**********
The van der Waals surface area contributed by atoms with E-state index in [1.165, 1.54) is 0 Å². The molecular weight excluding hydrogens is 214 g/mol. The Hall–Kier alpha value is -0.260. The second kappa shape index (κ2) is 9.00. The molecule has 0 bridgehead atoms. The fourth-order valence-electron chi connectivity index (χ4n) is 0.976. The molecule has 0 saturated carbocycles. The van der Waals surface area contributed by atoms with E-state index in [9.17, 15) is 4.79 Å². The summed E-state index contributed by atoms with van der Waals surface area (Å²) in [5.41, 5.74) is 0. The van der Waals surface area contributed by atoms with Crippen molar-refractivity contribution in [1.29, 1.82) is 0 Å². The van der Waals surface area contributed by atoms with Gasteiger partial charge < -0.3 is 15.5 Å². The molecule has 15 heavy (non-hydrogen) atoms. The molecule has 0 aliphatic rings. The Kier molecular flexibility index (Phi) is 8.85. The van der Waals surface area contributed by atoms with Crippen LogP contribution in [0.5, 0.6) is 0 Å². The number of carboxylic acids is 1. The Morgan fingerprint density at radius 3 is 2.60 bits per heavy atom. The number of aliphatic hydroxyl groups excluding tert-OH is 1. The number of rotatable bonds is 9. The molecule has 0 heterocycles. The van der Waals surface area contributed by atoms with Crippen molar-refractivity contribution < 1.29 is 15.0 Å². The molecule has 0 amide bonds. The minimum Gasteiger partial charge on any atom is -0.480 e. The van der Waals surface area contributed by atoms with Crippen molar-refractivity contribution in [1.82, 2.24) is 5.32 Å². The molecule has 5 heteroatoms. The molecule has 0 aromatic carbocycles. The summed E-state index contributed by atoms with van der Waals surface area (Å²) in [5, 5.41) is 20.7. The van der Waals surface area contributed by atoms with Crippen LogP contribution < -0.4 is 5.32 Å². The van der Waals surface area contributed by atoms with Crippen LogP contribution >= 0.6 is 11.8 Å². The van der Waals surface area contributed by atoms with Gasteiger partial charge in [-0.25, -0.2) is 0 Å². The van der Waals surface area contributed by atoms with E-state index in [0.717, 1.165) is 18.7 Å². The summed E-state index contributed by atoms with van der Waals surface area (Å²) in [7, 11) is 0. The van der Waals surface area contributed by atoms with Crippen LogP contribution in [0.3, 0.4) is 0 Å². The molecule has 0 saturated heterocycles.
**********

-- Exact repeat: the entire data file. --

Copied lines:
The van der Waals surface area contributed by atoms with E-state index in [1.165, 1.54) is 0 Å². The molecular weight excluding hydrogens is 214 g/mol. The Hall–Kier alpha value is -0.260. The second kappa shape index (κ2) is 9.00. The molecule has 0 bridgehead atoms. The fourth-order valence-electron chi connectivity index (χ4n) is 0.976. The molecule has 0 saturated carbocycles. The van der Waals surface area contributed by atoms with E-state index in [9.17, 15) is 4.79 Å². The summed E-state index contributed by atoms with van der Waals surface area (Å²) in [5.41, 5.74) is 0. The van der Waals surface area contributed by atoms with Crippen molar-refractivity contribution in [1.29, 1.82) is 0 Å². The van der Waals surface area contributed by atoms with Gasteiger partial charge < -0.3 is 15.5 Å². The molecule has 15 heavy (non-hydrogen) atoms. The molecule has 0 aliphatic rings. The Kier molecular flexibility index (Phi) is 8.85. The van der Waals surface area contributed by atoms with Crippen LogP contribution in [0.5, 0.6) is 0 Å². The number of carboxylic acids is 1. The Morgan fingerprint density at radius 3 is 2.60 bits per heavy atom. The number of aliphatic hydroxyl groups excluding tert-OH is 1. The number of rotatable bonds is 9. The molecule has 0 heterocycles. The van der Waals surface area contributed by atoms with Crippen molar-refractivity contribution < 1.29 is 15.0 Å². The molecule has 0 amide bonds. The minimum Gasteiger partial charge on any atom is -0.480 e. The van der Waals surface area contributed by atoms with Crippen molar-refractivity contribution in [1.82, 2.24) is 5.32 Å². The molecule has 5 heteroatoms. The molecule has 0 aromatic carbocycles. The summed E-state index contributed by atoms with van der Waals surface area (Å²) in [5, 5.41) is 20.7. The van der Waals surface area contributed by atoms with Crippen LogP contribution < -0.4 is 5.32 Å². The van der Waals surface area contributed by atoms with Crippen LogP contribution >= 0.6 is 11.8 Å². The van der Waals surface area contributed by atoms with Gasteiger partial charge in [-0.25, -0.2) is 0 Å². The van der Waals surface area contributed by atoms with E-state index in [0.717, 1.165) is 18.7 Å². The summed E-state index contributed by atoms with van der Waals surface area (Å²) in [7, 11) is 0. The van der Waals surface area contributed by atoms with Crippen LogP contribution in [0.3, 0.4) is 0 Å². The molecule has 0 saturated heterocycles.